By Tom Maertens
Published in the Mankato Free Press, Sept. 28, 2014
An August Wall Street Journal/NBC News poll demonstrates the extent of Americans’ lost optimism.
When asked if “life for our children’s generation will be better than it has been for us,” 76 percent said no, and only 21 percent agreed. That was the worst the poll ever recorded; in 2001, 49 percent were confident and 43 percent not.
The pessimism extended across the political spectrum, regardless of wealth, gender, race, region, age and ideology.
Some of the pessimism is likely due to the 2008 economic meltdown and slow recovery that followed.
Others attribute it to political obstructionism in Washington, an unwillingness to address even simple problems. Dana Milbank, writing in the Washington Post, attributed the gridlock to two decades of scorched-earth politics.
The trend toward extreme partisanship began under Richard Nixon who presided over a break-in of the Democratic headquarters in the Watergate, and a series of other crimes, all in the service of winning reelection in 1972. Among them was the political sabotage of the “plumbers,” which included burglary, distributing forged documents, and bugging, all directed at Democrats. The Nixon administration then attempted to use the FBI, the CIA and the IRS to cover up their crimes, as the Washington Post documented at length.
Wikipedia lists sixty-nine government officials who were charged with crimes and forty-eight who were found guilty, including two attorneys general, Mitchell and Kleindienst, and Nixon was forced to resign.
This was a record of corruption and criminality later exceeded only by the Reagan administration, the most corrupt in US history: Wikipedia lists 138 Reagan administration officials who were indicted for various offenses.
It was also Nixon who empowered the “dirty tricks” of Lee Atwater, who taught a seminar on such tricks to young Republicans, including Karl Rove. It was Atwater, as George H.W. Bush’s campaign manager, who created the infamous, and racist, Willy Horton ad that helped Bush defeat Michael Dukakis in 1988. Although Bush denied it, it was later shown that he had authorized the ad.
And no, both parties do not do it.
While Nixon was associated with the criminal activity collectively known as Watergate, it was Newt Gingrich who instituted many of today’s scorched earth policies.
After taking over as Speaker of the House in 1994, Gingrich took several steps to enforce a highly partisan discipline on Republican House members.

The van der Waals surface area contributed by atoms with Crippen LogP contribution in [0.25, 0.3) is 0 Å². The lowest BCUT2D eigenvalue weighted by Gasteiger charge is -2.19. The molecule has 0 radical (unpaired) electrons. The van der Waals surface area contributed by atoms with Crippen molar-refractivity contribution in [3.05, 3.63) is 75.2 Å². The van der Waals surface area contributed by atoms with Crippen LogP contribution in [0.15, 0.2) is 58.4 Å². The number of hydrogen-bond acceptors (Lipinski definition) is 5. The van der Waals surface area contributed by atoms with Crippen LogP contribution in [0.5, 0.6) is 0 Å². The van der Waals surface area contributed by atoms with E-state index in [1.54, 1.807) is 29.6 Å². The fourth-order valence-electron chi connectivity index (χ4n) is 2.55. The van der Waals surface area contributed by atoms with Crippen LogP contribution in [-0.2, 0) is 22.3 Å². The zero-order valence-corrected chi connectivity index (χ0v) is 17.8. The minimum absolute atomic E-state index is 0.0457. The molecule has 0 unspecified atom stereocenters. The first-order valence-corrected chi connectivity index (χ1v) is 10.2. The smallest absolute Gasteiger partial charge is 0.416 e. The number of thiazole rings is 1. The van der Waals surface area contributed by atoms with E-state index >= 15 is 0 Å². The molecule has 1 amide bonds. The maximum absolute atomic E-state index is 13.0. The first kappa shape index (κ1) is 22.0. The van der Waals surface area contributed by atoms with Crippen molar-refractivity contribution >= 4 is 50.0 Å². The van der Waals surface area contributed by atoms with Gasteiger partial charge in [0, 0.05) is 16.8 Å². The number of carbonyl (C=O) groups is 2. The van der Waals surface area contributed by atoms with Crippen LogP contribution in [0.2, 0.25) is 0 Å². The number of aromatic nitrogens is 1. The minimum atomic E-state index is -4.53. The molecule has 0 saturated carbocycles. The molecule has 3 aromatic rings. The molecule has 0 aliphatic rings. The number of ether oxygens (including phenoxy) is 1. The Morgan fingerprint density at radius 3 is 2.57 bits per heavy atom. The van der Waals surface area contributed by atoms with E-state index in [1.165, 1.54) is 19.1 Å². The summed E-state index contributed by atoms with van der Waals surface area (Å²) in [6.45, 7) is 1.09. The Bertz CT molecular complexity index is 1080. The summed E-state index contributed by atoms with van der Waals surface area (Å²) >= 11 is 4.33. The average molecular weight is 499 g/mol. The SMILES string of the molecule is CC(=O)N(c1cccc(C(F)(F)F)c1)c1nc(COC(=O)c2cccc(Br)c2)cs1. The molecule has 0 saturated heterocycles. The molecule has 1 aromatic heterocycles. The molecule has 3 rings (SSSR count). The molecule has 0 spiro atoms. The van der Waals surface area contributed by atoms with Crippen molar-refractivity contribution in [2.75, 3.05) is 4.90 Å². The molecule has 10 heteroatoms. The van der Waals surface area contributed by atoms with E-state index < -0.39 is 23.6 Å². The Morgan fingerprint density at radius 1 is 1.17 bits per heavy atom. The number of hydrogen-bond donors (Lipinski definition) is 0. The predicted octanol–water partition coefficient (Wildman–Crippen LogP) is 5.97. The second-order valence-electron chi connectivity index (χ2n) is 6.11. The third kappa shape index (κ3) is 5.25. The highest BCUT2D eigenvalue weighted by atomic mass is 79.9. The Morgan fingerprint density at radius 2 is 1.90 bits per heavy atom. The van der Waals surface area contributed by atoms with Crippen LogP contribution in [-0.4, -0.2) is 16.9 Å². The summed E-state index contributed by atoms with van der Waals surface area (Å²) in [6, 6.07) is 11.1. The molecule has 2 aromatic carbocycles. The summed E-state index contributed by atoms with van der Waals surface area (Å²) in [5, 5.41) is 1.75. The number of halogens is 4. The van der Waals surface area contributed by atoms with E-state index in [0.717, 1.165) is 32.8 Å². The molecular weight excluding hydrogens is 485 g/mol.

One was for him to appoint all committee chairmen rather than following the previous practice of allowing committees to vote in their chairmen. Not surprisingly, he appointed people who supported his partisan style of governing.
A second was to stop his caucus from fraternizing with “the enemy” at the usual cocktail parties and weekend BBQs with their Democratic colleagues. To break up the collegiality, he directed Republicans to get out of town on weekends, preferably to return to their districts.
A third effort was a coordinated campaign of partisan name-calling, drawing from his suggested list of derogatory terms to be used in referring to Democrats. For example, he urged House Republicans to use words like “sick,” pathetic,” “traitor,” “corrupt,” “illegitimate” or “criminal” when referring to the Clinton administration, according to “Language: A Key Mechanism of Control” a memo Gingrich sent to fellow House Republicans in 1994, described in Sidney Blumenthal’s “The Clinton Wars.” He once called Bill Clinton “the enemy of normal Americans.”
Lyons and Conason ("The Hunting of the President") reported on the Gingrich-led series of formal House investigations of Bill Clinton, part of a long-term campaign by the right wing labeled “The Arkansas Project.”
David Brock ("Blinded by the Right") has detailed the 16 House investigations, including allegations that the Clintons “misused” the White House Christmas Card list – for which the House took 130 hours of sworn testimony – and that Clinton illegally fired White House travel office employees. I know from personal experience that the White House professional staff spent countless hours responding to a continuing stream of House subpoenas.
The “corrupt and criminal” charges later boomeranged on Gingrich. He was the first speaker to be brought before the full House of Representatives on ethics charges; he faced 84 ethics violations, according to the Washington Post, including tax cheating and converting campaign funds to personal use. He was reprimanded by the House Ethics Committee and fined $300,000. Gingrich acknowledged making “inaccurate, incomplete and unreliable statements.” His top henchman was House Majority Leader Tom DeLay, who set a record by being reprimanded by the House Ethics Committee four times. He was later convicted for fund-raising abuses, which was overturned by a stacked Republican appeals court.
Gingrich didn’t quit his hysterical partisanship just because he was thrown out as speaker. In 2011, he wrote in his book “To Save America,” that the Obama administration and Democrats in Congress represent “as great a threat to America as Nazi Germany or the Soviet Union.”
Such extreme rhetoric is characteristic of today’s Tea-party led Republican Party, which is not the party of Lincoln, but the scorched earth party of Newt Gingrich.